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I'm having some problems with TreeMap constructors. I have a class with 2 TreeMap<String, Client> inside it. A tree sorted by name and another sorted by number.(Client class : String name, int number, ...)

private TreeMap<String, Client> nameTree;
private TreeMap<Integer, Client> numberTree;

How do I build the constructors for this class? So far I wrote this:

public ManagerTreeMap(){
        nameTree = new TreeMap<String, Client>(new StringComparator()); 
        numberTree  = new TreeMap<Integer, Client>(new IntegerComparator()); 
    }

My major problem is the construtor "TreeMap(Comparator c)". Can i write two comparators? if not what do I have to do?

    public ManagerTreeMap(Comparator<String> cp){
       nameTree = new TreeMap<String, Client>(cp);          
    }

    public ManagerTreeMap(Comparator<Integer> cpt){
       nameTree = new TreeMap<Integer, Client>(cpt); 
    }
share|improve this question

It seems that you don't need custom comparators.

public ManagerTreeMap(){
    nameTree = new TreeMap<String, Client>(); 
    numberTree  = new TreeMap<Integer, Client>();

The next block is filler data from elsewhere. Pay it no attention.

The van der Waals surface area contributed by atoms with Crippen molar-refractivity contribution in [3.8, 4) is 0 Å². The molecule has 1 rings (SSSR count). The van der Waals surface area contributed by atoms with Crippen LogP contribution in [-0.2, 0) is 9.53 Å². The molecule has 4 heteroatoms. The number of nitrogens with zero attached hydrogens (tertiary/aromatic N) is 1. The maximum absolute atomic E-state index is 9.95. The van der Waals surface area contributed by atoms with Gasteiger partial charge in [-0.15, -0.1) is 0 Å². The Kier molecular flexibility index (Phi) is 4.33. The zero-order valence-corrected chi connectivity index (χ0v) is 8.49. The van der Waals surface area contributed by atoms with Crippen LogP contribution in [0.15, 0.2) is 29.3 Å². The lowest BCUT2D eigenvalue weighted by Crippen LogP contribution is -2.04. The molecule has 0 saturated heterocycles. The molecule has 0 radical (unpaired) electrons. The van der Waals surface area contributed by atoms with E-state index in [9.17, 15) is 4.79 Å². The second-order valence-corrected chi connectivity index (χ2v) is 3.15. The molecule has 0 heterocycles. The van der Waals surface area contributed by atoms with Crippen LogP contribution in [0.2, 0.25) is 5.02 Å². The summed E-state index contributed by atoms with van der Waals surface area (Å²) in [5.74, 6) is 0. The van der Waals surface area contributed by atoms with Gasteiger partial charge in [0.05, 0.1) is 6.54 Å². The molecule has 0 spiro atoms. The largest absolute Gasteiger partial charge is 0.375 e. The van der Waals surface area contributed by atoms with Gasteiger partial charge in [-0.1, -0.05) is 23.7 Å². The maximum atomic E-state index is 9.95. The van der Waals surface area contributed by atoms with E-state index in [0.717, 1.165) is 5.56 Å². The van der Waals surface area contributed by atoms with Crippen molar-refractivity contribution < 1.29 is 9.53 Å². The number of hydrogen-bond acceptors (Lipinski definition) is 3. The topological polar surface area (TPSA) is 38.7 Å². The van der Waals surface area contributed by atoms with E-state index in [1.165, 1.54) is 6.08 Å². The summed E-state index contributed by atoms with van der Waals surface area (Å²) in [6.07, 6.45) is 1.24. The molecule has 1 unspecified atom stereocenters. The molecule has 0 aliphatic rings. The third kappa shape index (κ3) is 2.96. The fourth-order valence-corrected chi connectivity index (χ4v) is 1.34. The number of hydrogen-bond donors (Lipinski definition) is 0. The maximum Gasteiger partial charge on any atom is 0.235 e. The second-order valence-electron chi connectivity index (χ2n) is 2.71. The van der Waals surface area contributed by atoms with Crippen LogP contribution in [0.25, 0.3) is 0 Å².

}
share|improve this answer
2  
Not for simple types like String and Integer. If you need a case-insensitive comparator for String you can just pass in String.CASE_INSENSITIVE_ORDER to the TreeMap constructor. – banjollity May 21 '09 at 9:37
    
@newacct: In case you want to sort by Integer keys, is it not necessary for the sake of performance to provide Comparator to treeMap's constructor ? – user01 Nov 23 '11 at 11:23

Maybe

public ManagerTreeMap(Comparator<String> cs, Comparator<Integer> ci){
   nameTree = new TreeMap<String, Client>(cs);          
   numberTree  = new TreeMap<Integer, Client>(ci); 
}
share|improve this answer
    
In case you want to sort by Integer keys, is it necessary for the sake of performance to provide Comparator to treeMap's constructor ? – user01 Nov 23 '11 at 11:23
1  
If you don't pass in a comparator, it will just use the default comparator. There should be no difference in performance (provided that the two comparators do the same thing). – Thilo Nov 24 '11 at 2:26

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